Quote by rabidguitarist
Please don't ruin this thread. Transvestitism is serious business.
#28
Start taking them again, as soon as possible, you will learn about this sort of stuff and it will make song writing a whole lot easier.
#29
Heheheh, thanks Smash. But.... I like Classic Rock..... =/ Does this mean we can't be friends? ^_^
#30
Quote by Regression
While that is sort of true, people shouldn't adhere strictly to scales. Just do what sounds good, whilst that might not be very easy when trying to improvise you can sit at home and play random notes, and work out by ear what you think sounds good. When you sit down, and decide to create a solo from one specific scale you are limiting the song from its full potential, theory is only a guide, not a rule. If you find what you are writing fits into a certain scale then take advantage of that knowledge and use notes from that scale as they will sound good together, but if not, I find going by ear will help you make the best song you can.

For sure, but you will need at least some basic scales as reference points. That way they become more a subconcious part of your inventory. Ask a jazz musician how he constructs a solo and he won't be able to tell you, but you can be certain it's loosly based on a collection of scales. Like when I'm soloing I'm not thinking about which scale I play in, but I'll probably find I'm doing something in the blues scale with maybe a #9 added in or maybe a major third. Also soloing on chord shapes is another good habit to get into.
Quote by rabidguitarist
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#31
Quote by CraZyB0y
Heheheh, thanks Smash. But.... I like Classic Rock..... =/ Does this mean we can't be friends? ^_^

Oh there's a place in my heart for AC/DC and the suchlike :P

Where would we be without Jimmy Page and Robert Plant?!
Quote by rabidguitarist
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#32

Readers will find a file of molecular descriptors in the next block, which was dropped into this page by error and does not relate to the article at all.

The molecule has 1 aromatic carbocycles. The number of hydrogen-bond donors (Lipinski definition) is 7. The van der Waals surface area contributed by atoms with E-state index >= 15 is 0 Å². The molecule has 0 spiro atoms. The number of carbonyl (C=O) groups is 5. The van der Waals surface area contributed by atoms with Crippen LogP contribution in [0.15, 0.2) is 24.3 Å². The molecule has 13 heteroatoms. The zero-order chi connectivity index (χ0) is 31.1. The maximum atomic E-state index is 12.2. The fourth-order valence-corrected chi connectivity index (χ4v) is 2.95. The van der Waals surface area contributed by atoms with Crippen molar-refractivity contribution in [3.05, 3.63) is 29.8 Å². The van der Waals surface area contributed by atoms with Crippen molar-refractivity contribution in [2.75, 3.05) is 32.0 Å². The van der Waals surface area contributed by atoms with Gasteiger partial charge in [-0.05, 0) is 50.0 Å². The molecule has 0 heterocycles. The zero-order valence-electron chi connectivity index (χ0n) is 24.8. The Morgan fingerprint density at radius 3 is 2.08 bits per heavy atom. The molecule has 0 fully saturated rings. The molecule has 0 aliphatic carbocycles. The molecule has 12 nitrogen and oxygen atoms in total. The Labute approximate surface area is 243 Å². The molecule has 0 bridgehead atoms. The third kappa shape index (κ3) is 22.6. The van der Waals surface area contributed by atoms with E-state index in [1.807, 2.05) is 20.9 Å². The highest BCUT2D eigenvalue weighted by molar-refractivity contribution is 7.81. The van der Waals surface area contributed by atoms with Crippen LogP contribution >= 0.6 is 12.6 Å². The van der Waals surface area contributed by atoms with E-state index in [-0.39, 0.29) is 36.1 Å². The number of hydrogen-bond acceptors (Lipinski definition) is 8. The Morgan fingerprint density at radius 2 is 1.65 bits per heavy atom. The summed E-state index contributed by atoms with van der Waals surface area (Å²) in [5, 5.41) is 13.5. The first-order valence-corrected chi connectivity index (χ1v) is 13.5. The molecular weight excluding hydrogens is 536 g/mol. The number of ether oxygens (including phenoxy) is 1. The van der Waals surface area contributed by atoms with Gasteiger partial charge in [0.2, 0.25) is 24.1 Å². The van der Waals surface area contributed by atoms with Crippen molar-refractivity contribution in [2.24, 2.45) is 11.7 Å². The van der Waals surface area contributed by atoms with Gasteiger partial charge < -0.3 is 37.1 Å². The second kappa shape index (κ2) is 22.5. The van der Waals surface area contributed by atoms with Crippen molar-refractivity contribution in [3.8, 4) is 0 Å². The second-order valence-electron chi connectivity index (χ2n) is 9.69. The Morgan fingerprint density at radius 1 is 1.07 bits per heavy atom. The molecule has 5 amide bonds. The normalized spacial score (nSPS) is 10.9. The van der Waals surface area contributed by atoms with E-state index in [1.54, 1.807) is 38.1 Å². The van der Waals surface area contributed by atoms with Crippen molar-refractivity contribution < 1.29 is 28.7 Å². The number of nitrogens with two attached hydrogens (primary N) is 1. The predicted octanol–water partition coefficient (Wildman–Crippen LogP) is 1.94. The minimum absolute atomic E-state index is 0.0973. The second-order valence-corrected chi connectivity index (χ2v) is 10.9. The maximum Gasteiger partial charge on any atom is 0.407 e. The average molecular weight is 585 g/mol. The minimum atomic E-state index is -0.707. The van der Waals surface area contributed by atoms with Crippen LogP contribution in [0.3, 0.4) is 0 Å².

Quote by SmashThings
For sure, but you will need at least some basic scales as reference points. That way they become more a subconcious part of your inventory. Ask a jazz musician how he constructs a solo and he won't be able to tell you, but you can be certain it's loosly based on a collection of scales. Like when I'm soloing I'm not thinking about which scale I play in, but I'll probably find I'm doing something in the blues scale with maybe a #9 added in or maybe a major third. Also soloing on chord shapes is another good habit to get into.


Yeah, dont get me wrong, I think they are very important thing to learn, and I realise that no matter what you are playing, unless it has no melody to it at all you are bound to be using some scale. I'm just saying that you should always put what you feel first, not theory, I can't stand songs which are clearly just theory thrown together, (if you know what I mean). But I complete agree with starting on some more basic stuff, all those genres cross over into metal anyway, so it mightn't seem like it but you are learning very good skills from them.
#33
Hey, what do you guys think of this riff?


G----7-7/-10-10/5-5/5--
D----7-7/-10-10-5-5/5--
A----5-5/-8---8/-3-3/7--


EDIT: The reason I ask is I was planning to try and form a song out of it.
Last edited by CraZyB0y at Apr 4, 2008,
#34
Quote by CraZyB0y
Hey, what do you guys think of this riff?


G----7-7/-10-10/5-5/5--
D----7-7/-10-10-5-5/5--
A----5-5/-8---8/-3-3/7--


EDIT: The reason I ask is I was planning to try and form a song out of it.


Not bad, could work. It's a good idea to start off with.

Edit: Write down and save everything you write, it's good to build up a catalogue of riffs/songs to work with, even if they are substandard when you write them you might think of a way to develop them a year after coming up with the idea.
Last edited by Regression at Apr 4, 2008,
#35
Thanks. Power G is probably the most flexible chord I know. Sounds good almost anywhere.
#37
Quote by CraZyB0y
Thanks. Power G is probably the most flexible chord I know. Sounds good almost anywhere.


Powerchords do not contain a third, as such they are not chords.
#39
Quote by Mudhippy2011
^ A chord is three notes right? Just add the octave and there you go.


Consider the C Major scale

CDEFGABC

The octave is the same note as the root, hence there are still only two notes. I also meant third as in the third note of the scale, not a third note in the chord. The third note of the scale (in this case E) is different for Major and Minor scales with the same root. So C Major would contain

C E G

But C Minor would have a flattened third

C D# G.

A powerchord is not a chord.
#40
Quote by CraZyB0y
Also, I play in a metal band. Me, personally, as a guitarist, have HEAVY influences 80's Rock, and Metal/Heavy Metal. Bands like Van Halen, ZZ Top, Aerosmith, and AC/DC as well as Slipknot, Disturbed, Mastodon, and some Queens of the Stone Age (not really sure they're metal, but oh well).


First problem: You're in a metal band but you don't listen to metal.